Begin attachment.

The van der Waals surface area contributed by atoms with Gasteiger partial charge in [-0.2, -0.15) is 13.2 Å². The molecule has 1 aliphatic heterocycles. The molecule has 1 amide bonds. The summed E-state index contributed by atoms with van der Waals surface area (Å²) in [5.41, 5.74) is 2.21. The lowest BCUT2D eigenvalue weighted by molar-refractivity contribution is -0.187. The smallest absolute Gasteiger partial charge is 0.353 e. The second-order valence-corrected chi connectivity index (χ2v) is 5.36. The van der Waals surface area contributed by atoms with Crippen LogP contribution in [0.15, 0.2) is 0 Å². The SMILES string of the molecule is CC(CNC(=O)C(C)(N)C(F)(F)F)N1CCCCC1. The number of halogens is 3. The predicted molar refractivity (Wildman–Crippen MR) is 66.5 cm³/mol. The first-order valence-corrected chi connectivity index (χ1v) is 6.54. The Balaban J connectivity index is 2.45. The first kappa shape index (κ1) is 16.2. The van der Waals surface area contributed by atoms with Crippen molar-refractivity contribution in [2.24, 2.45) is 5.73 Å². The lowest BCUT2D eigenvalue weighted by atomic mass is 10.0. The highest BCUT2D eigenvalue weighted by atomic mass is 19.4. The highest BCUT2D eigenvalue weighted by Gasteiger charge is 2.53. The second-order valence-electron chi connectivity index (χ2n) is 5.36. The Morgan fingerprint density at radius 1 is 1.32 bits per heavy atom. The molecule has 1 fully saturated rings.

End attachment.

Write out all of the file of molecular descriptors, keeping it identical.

The van der Waals surface area contributed by atoms with Gasteiger partial charge in [-0.2, -0.15) is 13.2 Å². The molecule has 1 aliphatic heterocycles. The molecule has 1 amide bonds. The summed E-state index contributed by atoms with van der Waals surface area (Å²) in [5.41, 5.74) is 2.21. The lowest BCUT2D eigenvalue weighted by molar-refractivity contribution is -0.187. The smallest absolute Gasteiger partial charge is 0.353 e. The second-order valence-corrected chi connectivity index (χ2v) is 5.36. The van der Waals surface area contributed by atoms with Crippen LogP contribution in [0.15, 0.2) is 0 Å². The SMILES string of the molecule is CC(CNC(=O)C(C)(N)C(F)(F)F)N1CCCCC1. The number of halogens is 3. The predicted molar refractivity (Wildman–Crippen MR) is 66.5 cm³/mol. The first-order valence-corrected chi connectivity index (χ1v) is 6.54. The Balaban J connectivity index is 2.45. The first kappa shape index (κ1) is 16.2. The van der Waals surface area contributed by atoms with Crippen molar-refractivity contribution in [2.24, 2.45) is 5.73 Å². The lowest BCUT2D eigenvalue weighted by atomic mass is 10.0. The highest BCUT2D eigenvalue weighted by atomic mass is 19.4. The highest BCUT2D eigenvalue weighted by Gasteiger charge is 2.53. The second-order valence-electron chi connectivity index (χ2n) is 5.36. The Morgan fingerprint density at radius 1 is 1.32 bits per heavy atom. The molecule has 1 fully saturated rings.